Note: Ontario has postponed March break until the week of April 12, 2021.
Ontario will reopen all its elementary and secondary schools to in-person learning over the next two weeks even as concern grows about the emergence of more contagious variants of the COVID-19 virus.
Education Minister Stephen Lecce said on Wednesday that schools in all regions, except for Toronto, Peel and York, would resume in-class learning on Monday. Schools in those three remaining hard-hit areas would reopen on Feb. 16, he said.
Ontario is the only province that has kept many of its schools closed to in-person learning, and Mr. Lecce said his government was “cautiously” and “gradually” reopening buildings. Students in 18 out of 35 public-health units in the province have returned to classrooms since the December holiday break, including those in Ottawa and London, who were back on Monday.
“I want to be clear: If things change, if trends move in the wrong direction, we will not hesitate to act, following the advice of the Chief Medical Officer of Health,” Mr. Lecce said at a news conference.
There are few more polarizing issues in the pandemic than keeping schools open. There is no conclusive evidence regarding transmission in schools, and public-health officials are unsure how the arrival of new variants will affect schools.
Mr. Lecce said his government introduced new measures so students can return to the classroom. Among them, students in Grades 1 to 3 will be required to wear masks, not just those in Grades 4 and up. Several boards, including Toronto and Halton, had already mandated masks for all students in the fall.
He also said the government enhanced screening guidelines for entry into school buildings, which several boards previously had in place. Further, Mr. Lecce said there would be an expansion of testing for students and staff that would be directed by local public-health units.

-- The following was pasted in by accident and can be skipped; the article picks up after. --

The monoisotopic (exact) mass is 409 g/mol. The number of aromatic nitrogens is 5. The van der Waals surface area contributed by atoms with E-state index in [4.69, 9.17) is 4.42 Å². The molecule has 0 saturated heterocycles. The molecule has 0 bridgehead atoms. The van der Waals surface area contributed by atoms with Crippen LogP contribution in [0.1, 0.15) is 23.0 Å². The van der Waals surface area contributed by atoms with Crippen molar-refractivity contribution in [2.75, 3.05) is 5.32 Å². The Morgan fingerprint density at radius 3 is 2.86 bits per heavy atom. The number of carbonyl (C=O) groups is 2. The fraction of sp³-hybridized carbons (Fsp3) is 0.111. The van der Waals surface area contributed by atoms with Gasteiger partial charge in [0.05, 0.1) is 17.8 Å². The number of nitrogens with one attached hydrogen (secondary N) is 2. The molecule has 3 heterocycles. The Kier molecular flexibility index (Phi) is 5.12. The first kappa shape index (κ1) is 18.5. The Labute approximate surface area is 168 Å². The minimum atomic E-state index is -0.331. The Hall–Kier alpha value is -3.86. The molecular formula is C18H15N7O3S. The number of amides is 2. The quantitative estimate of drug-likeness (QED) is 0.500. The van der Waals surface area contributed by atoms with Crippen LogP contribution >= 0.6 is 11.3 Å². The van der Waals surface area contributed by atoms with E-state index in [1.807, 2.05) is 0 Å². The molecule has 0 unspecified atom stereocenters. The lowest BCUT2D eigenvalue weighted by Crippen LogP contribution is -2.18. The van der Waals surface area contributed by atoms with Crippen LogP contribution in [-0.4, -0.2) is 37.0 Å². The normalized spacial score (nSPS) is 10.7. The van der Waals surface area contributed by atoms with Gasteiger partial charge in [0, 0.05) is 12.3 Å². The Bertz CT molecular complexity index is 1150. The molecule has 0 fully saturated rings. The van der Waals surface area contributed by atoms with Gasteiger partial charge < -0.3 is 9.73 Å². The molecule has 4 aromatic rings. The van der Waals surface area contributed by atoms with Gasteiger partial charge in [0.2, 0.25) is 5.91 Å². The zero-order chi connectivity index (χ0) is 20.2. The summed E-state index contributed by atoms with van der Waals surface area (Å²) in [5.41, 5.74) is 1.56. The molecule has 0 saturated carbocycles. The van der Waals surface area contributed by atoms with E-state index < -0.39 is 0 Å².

Sam Hammond, president of the Elementary Teachers’ Federation of Ontario, said that while the measures will help, they are “not sufficient,” especially with the new variants spreading in Ontario. “Schools still need smaller classes, mandatory masking for kindergarten and … portable air purification units in every classroom,” Mr. Hammond said.
Some doctors and families have put pressure on the government in recent weeks to reopen schools. The province’s largest pediatric hospitals recently said in an updated guidance document that delays in reopening schools are harmful to the social, developmental and academic achievement of children.
Lawrence Loh, Medical Officer of Health for the Region of Peel, west of Toronto, said his area is seeing levels of community transmission where the benefits of having children in school outweigh the risks, given the health and safety measures put in place. The province emphasized on Wednesday that public-health units would have the authority to close schools to in-person learning based on their local circumstances.
Janine McCready, an infectious-diseases physician at Toronto’s Michael Garron Hospital, said it is difficult to know what to expect with variants circulating in the community, but to keep schools open, it is important to strictly adhere to health and safety protocols.
“If we open schools, that doesn’t mean that everything else is open,” Dr. McCready said. “We’re keeping other things closed to drive the rates down so that we can keep the schools open.”
Dr. McCready is spearheading a pilot program at Grenoble Public School in Toronto’s Flemingdon Park, a pocket of high-rises that is home to many new immigrants. Ten school staff members started the program on Wednesday where they are building expertise in infection control and protection practices to share with staff, families and students. “With COVID and what we’ve found in the hospitals and long-term care is that you can always do more,” Dr. McCready said.
Further, she and her team are looking to provide schools in the area with take-home testing kits to make testing easier for families when their children have symptoms. All families would need to do is administer a non-invasive test at home and drop off the swab at an assessment centre.
Mikki Hymus, the principal at Grenoble, said her school, which typically has roughly 1,000 students, now has only about 500 attending in-person. The rest have opted for online learning.
“When this opportunity came, we jumped on it because we want to do better. We want to see how we can improve and how we can assure our community and re-establish that trust,” she said.
The Globe and Mail, February 3, 2021